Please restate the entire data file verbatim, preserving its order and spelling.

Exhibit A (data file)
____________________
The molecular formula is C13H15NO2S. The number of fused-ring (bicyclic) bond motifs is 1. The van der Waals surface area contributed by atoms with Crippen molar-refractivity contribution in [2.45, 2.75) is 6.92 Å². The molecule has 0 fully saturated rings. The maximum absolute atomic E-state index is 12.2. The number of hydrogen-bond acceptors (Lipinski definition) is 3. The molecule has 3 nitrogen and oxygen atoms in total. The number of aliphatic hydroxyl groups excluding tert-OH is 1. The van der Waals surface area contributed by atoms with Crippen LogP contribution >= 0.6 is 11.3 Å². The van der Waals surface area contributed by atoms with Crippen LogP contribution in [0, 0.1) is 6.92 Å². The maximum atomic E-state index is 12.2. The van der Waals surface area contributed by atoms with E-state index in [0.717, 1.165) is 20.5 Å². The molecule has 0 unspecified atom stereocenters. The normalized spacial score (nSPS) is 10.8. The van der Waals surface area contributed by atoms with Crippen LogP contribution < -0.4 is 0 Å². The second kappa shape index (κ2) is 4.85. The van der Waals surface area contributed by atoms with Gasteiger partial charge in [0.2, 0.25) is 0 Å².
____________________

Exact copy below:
The molecular formula is C13H15NO2S. The number of fused-ring (bicyclic) bond motifs is 1. The van der Waals surface area contributed by atoms with Crippen molar-refractivity contribution in [2.45, 2.75) is 6.92 Å². The molecule has 0 fully saturated rings. The maximum absolute atomic E-state index is 12.2. The number of hydrogen-bond acceptors (Lipinski definition) is 3. The molecule has 3 nitrogen and oxygen atoms in total. The number of aliphatic hydroxyl groups excluding tert-OH is 1. The van der Waals surface area contributed by atoms with Crippen LogP contribution >= 0.6 is 11.3 Å². The van der Waals surface area contributed by atoms with Crippen LogP contribution in [0, 0.1) is 6.92 Å². The maximum atomic E-state index is 12.2. The van der Waals surface area contributed by atoms with E-state index in [0.717, 1.165) is 20.5 Å². The molecule has 0 unspecified atom stereocenters. The normalized spacial score (nSPS) is 10.8. The van der Waals surface area contributed by atoms with Crippen LogP contribution < -0.4 is 0 Å². The second kappa shape index (κ2) is 4.85. The van der Waals surface area contributed by atoms with Gasteiger partial charge in [0.2, 0.25) is 0 Å².